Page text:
Local officials break ground for Christie clinic

From left, Christie Clinic Radiation Oncologist Dr. Gary Shultz, Christie Clinic Chief Executive Officer Alan Gleghorn and Mayor Gerald Schweighart help break ground on Christie Clinic´s new cancer treatment center. The facility will be located at Regina Martinez

From left, Christie Clinic Radiation Oncologist Dr. Gary Shultz, Christie Clinic Chief Executive Officer Alan Gleghorn and Mayor Gerald Schweighart help break ground on Christie Clinic´s new cancer treatment center. The facility will be located at Regina Martinez

By Stephanie Taylor

Three golden shovels broke ground in downtown Champaign for the Christie Clinic’s new Cancer Center Wednesday afternoon.

Local residents gathered to hear Champaign Mayor Gerald Schweighart, John Rollins, board chair of the Champaign County Chamber of Commerce and Alan Gleghorn, chief executive officer at the Christie Clinic speak about Champaign’s latest medical investment.

The Christie Clinic has been serving the Champaign area for more than 75 years. It is one of the largest physician-owned, multi-specialty medical group practices in the state.

Christie’s new Cancer Center is being built to help provide the Champaign community with easy access to more cancer resources and research. The Center will be located in the northwest parking lot of the facility, which is located at the corner of University Avenue and Randolph Street.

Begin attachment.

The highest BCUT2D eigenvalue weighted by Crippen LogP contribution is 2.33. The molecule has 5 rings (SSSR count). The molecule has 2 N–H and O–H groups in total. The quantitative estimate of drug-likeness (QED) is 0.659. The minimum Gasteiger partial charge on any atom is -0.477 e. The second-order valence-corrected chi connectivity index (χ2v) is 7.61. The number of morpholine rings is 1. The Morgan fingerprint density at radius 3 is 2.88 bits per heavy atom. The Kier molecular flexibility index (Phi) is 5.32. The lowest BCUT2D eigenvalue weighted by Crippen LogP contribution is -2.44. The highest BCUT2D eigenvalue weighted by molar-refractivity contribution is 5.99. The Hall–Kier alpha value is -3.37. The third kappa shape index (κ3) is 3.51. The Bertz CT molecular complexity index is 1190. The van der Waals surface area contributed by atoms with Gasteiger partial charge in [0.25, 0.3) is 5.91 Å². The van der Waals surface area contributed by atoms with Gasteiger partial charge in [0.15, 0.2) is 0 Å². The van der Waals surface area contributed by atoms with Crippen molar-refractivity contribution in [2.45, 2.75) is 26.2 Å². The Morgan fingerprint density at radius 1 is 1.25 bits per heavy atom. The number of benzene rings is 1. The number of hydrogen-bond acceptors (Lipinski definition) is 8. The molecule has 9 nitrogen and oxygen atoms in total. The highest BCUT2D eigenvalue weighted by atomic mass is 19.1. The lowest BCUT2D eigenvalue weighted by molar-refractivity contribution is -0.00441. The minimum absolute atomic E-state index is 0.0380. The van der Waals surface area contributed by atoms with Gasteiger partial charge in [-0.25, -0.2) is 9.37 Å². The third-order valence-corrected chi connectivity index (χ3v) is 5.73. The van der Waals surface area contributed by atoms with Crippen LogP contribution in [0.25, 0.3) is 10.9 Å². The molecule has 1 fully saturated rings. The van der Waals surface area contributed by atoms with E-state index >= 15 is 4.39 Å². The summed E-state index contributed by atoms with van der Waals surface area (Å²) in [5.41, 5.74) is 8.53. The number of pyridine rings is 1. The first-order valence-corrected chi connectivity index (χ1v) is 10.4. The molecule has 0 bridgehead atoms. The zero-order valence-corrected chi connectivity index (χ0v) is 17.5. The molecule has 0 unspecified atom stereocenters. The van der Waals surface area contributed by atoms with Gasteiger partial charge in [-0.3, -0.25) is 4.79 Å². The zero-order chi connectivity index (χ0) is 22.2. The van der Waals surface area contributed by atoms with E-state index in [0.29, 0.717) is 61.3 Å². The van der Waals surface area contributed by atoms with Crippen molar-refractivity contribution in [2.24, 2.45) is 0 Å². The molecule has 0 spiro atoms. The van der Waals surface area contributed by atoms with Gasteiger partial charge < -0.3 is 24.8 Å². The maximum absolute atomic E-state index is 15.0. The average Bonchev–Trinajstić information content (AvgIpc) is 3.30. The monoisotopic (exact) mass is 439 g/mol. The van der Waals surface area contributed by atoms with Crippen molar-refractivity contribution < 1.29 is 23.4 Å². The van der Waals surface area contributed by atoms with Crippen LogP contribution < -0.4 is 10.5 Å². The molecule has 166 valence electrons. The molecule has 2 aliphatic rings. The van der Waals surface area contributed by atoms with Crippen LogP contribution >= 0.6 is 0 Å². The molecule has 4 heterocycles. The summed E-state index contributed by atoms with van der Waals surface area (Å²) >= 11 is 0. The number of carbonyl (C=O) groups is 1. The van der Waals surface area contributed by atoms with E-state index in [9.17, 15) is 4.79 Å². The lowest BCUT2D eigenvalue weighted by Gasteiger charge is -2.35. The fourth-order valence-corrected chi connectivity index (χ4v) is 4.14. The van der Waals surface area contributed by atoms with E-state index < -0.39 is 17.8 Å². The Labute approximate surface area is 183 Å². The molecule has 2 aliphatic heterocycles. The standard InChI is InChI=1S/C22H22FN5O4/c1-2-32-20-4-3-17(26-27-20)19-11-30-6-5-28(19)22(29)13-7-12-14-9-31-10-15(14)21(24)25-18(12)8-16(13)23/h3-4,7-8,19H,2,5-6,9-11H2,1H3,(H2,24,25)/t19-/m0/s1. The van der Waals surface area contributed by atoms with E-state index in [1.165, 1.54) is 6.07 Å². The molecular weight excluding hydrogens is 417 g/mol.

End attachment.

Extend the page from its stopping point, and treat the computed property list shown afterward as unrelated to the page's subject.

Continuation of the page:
Once the new facility opens, “Christie Clinic’s medical oncologists, radiation oncologists and surgeons will be located on the same campus,” according to the press release.

“Having the Christie Clinic and the Cancer center on one campus coordinates the care of the patients,” Gleghorn said.

The patients can park in the same parking lot and easily access the resources Christie provides. The doctors and medicine they need are nearby at the clinic and the cancer treatment is within reach, he said.

Gleghorn also said that the close location of the center would be beneficial for Christie employees. Clinical research can be done more actively and easier between the two facilities.

He said he believes that the new center will help “bring modern technology here to the community.”

Rollins expressed his excitement for the center’s technological tools, including a “cutting edge radiation center.” Cancer screenings, clinical trials and cancer education will also be provided, according to the press release.

Rollins also believed that the new center would provide “an economic boost for businesses” in the downtown area.

Mayor Schweighart elaborated on the center’s positive effect on the downtown economy. At the ceremony, he said the new center would provide “quality jobs and quality pay” and that the city would cooperate and help the project as much as possible.

Schweighart expressed his appreciation for the Christie Clinic’s role in the downtown area.

“It’s a major employer that brings people downtown as patients and workers,” he said.

The clinic increases the economy in the community overall by drawing people to restaurants and other businesses, he said.

Financing for the center is provided by the Christie Clinic, Chase and Central Illinois Banks and taxes paid in the downtown area.

The new center will be up and running by March 2006.